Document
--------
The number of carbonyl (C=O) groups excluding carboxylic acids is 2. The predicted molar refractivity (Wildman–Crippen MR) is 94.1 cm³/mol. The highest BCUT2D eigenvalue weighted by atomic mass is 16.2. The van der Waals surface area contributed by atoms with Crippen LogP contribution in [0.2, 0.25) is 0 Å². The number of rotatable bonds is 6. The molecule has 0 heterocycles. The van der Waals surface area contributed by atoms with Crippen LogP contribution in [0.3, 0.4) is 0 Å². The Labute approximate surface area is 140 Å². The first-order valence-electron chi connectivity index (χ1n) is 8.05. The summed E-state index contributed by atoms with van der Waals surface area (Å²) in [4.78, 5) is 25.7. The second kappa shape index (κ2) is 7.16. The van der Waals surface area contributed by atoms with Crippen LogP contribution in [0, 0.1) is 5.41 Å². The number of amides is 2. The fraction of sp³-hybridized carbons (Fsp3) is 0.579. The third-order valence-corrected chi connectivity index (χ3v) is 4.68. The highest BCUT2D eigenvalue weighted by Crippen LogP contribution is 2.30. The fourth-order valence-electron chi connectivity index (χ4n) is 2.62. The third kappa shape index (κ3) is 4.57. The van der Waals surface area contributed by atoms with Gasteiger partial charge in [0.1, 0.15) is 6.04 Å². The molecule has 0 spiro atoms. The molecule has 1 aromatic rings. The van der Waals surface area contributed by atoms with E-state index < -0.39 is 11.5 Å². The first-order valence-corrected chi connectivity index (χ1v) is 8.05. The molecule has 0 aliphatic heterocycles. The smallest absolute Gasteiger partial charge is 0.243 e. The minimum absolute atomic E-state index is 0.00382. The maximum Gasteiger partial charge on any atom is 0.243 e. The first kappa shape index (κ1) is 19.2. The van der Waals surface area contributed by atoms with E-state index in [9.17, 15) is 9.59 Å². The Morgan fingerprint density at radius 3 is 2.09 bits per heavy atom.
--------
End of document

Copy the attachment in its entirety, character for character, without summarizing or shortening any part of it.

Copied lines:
The number of carbonyl (C=O) groups excluding carboxylic acids is 2. The predicted molar refractivity (Wildman–Crippen MR) is 94.1 cm³/mol. The highest BCUT2D eigenvalue weighted by atomic mass is 16.2. The van der Waals surface area contributed by atoms with Crippen LogP contribution in [0.2, 0.25) is 0 Å². The number of rotatable bonds is 6. The molecule has 0 heterocycles. The van der Waals surface area contributed by atoms with Crippen LogP contribution in [0.3, 0.4) is 0 Å². The Labute approximate surface area is 140 Å². The first-order valence-electron chi connectivity index (χ1n) is 8.05. The summed E-state index contributed by atoms with van der Waals surface area (Å²) in [4.78, 5) is 25.7. The second kappa shape index (κ2) is 7.16. The van der Waals surface area contributed by atoms with Crippen LogP contribution in [0, 0.1) is 5.41 Å². The number of amides is 2. The fraction of sp³-hybridized carbons (Fsp3) is 0.579. The third-order valence-corrected chi connectivity index (χ3v) is 4.68. The highest BCUT2D eigenvalue weighted by Crippen LogP contribution is 2.30. The fourth-order valence-electron chi connectivity index (χ4n) is 2.62. The third kappa shape index (κ3) is 4.57. The van der Waals surface area contributed by atoms with Gasteiger partial charge in [0.1, 0.15) is 6.04 Å². The molecule has 0 spiro atoms. The molecule has 1 aromatic rings. The van der Waals surface area contributed by atoms with E-state index < -0.39 is 11.5 Å². The first-order valence-corrected chi connectivity index (χ1v) is 8.05. The molecule has 0 aliphatic heterocycles. The smallest absolute Gasteiger partial charge is 0.243 e. The minimum absolute atomic E-state index is 0.00382. The maximum Gasteiger partial charge on any atom is 0.243 e. The first kappa shape index (κ1) is 19.2. The van der Waals surface area contributed by atoms with E-state index in [9.17, 15) is 9.59 Å². The Morgan fingerprint density at radius 3 is 2.09 bits per heavy atom.